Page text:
Vatican launches website after child sex abuse scandals

By Delia Gallagher
December 6, 2016

ROME (CNN) -- The Vatican has launched a new website detailing its efforts to protect children from sexual abuse by clergy.

It's the first time the Vatican is publishing the documents and resources in one place, including an email and phone number to contact its commission for the protection of minors.

The commission was established in 2013 and is headed by Boston Cardinal Sean O'Malley.

"It is very important to the Commission that we are as transparent as possible," project coordinator Emer McCarthy told CNN Tuesday. "Our members want people to know that they are doing their level best to carry out the commission of the Holy Father."

"Much of the work of the Commission is listening, study and reflection, so there will not be day-to-day updates, but the website is the vehicle to let people know that we are here," she added.

'Comply with authorities'

The website includes a template for local churches around the world to use in establishing their own norms for protecting minors from clerical sex abuse.

McCarthy said the website aims to reach communities in Latin America, Africa and Asia, which have received less attention about child abuse than congregations in the United States and Europe have.

The guidelines include verifying people's identities when recruiting clergy, employees and volunteers for Catholic church activities, and vetting them for criminal records.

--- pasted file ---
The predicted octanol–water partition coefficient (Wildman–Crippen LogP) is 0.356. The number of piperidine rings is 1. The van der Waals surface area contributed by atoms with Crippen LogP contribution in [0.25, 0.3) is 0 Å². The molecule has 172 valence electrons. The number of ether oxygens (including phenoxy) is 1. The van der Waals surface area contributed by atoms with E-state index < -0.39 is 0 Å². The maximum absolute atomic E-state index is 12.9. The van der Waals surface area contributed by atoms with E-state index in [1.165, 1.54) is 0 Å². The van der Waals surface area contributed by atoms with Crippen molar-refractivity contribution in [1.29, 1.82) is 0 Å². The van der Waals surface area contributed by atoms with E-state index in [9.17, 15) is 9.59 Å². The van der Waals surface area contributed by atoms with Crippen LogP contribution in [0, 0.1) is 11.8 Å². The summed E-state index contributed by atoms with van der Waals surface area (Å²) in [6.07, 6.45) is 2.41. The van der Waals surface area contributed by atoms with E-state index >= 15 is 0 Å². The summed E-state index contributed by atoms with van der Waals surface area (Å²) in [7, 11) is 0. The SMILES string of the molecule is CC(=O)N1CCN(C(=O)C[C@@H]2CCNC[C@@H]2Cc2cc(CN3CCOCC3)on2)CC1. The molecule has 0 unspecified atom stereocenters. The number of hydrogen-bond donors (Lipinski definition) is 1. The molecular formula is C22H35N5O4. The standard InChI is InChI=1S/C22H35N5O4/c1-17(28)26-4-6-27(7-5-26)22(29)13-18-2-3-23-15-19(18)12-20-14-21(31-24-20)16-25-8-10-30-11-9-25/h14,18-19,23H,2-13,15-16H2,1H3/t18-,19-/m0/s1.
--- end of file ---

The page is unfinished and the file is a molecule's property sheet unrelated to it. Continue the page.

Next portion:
The website also recommends "full information sharing" when priests are seeking to transfer from one diocese to another.

Critics of the Catholic Church say that for decades, bishops shuffled priests accused of abuse from one parish to another rather than confronting the problem.

The website reinforces the official line that, when accusations surface: "the Church will comply with the relevant authority. This should include any civil requirements on mandatory reporting... There should be a clear statement about referral of criminal behavior to the police or relevant authority."

The Vatican first reported comprehensive statistics two years ago on the number of priests who were removed from ministry for sexual abuse.

From about 2004 to 2014, the report said, 848 priests were defrocked, with 2,572 receiving lesser penalties. The pace increased in the last two years of Pope Benedict XVI's pontificate, with 384 of those 848 being defrocked in 2011 and 2012.

The Vatican's Congregation for the Doctrine of the Faith, which handles abuse cases, told CNN Tuesday that no statistics were available for the outcome of sex abuse cases under Pope Francis.

He became Pope in 2013.


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